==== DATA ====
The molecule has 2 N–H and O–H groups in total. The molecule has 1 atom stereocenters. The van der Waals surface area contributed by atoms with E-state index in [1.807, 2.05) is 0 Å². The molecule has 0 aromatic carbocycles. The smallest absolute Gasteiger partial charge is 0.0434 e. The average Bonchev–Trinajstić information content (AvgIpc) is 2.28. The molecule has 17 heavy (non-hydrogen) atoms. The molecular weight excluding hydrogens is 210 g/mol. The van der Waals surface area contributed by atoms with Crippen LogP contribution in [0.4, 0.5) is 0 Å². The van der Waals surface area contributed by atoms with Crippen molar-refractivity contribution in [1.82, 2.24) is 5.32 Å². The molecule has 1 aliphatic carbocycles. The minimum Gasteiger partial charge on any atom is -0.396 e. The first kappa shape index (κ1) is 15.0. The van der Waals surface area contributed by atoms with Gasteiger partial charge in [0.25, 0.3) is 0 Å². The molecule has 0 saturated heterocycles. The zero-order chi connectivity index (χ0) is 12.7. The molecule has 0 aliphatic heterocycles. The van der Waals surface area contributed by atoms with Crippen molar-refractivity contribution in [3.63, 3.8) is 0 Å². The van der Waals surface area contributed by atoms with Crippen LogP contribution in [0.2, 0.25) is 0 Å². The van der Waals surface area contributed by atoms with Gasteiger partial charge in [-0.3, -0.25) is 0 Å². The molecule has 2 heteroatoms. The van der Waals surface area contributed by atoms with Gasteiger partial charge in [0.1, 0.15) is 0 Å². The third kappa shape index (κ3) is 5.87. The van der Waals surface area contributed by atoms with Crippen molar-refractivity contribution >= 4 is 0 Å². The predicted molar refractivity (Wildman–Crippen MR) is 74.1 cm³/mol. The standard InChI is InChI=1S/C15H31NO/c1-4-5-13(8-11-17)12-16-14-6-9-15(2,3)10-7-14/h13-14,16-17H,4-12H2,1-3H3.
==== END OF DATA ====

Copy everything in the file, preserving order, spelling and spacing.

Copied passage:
The molecule has 2 N–H and O–H groups in total. The molecule has 1 atom stereocenters. The van der Waals surface area contributed by atoms with E-state index in [1.807, 2.05) is 0 Å². The molecule has 0 aromatic carbocycles. The smallest absolute Gasteiger partial charge is 0.0434 e. The average Bonchev–Trinajstić information content (AvgIpc) is 2.28. The molecule has 17 heavy (non-hydrogen) atoms. The molecular weight excluding hydrogens is 210 g/mol. The van der Waals surface area contributed by atoms with Crippen LogP contribution in [0.4, 0.5) is 0 Å². The van der Waals surface area contributed by atoms with Crippen molar-refractivity contribution in [1.82, 2.24) is 5.32 Å². The molecule has 1 aliphatic carbocycles. The minimum Gasteiger partial charge on any atom is -0.396 e. The first kappa shape index (κ1) is 15.0. The van der Waals surface area contributed by atoms with Gasteiger partial charge in [0.25, 0.3) is 0 Å². The molecule has 0 saturated heterocycles. The zero-order chi connectivity index (χ0) is 12.7. The molecule has 0 aliphatic heterocycles. The van der Waals surface area contributed by atoms with Crippen molar-refractivity contribution in [3.63, 3.8) is 0 Å². The van der Waals surface area contributed by atoms with Crippen LogP contribution in [0.2, 0.25) is 0 Å². The van der Waals surface area contributed by atoms with Gasteiger partial charge in [-0.3, -0.25) is 0 Å². The molecule has 2 heteroatoms. The van der Waals surface area contributed by atoms with Gasteiger partial charge in [0.1, 0.15) is 0 Å². The third kappa shape index (κ3) is 5.87. The van der Waals surface area contributed by atoms with Crippen molar-refractivity contribution >= 4 is 0 Å². The predicted molar refractivity (Wildman–Crippen MR) is 74.1 cm³/mol. The standard InChI is InChI=1S/C15H31NO/c1-4-5-13(8-11-17)12-16-14-6-9-15(2,3)10-7-14/h13-14,16-17H,4-12H2,1-3H3.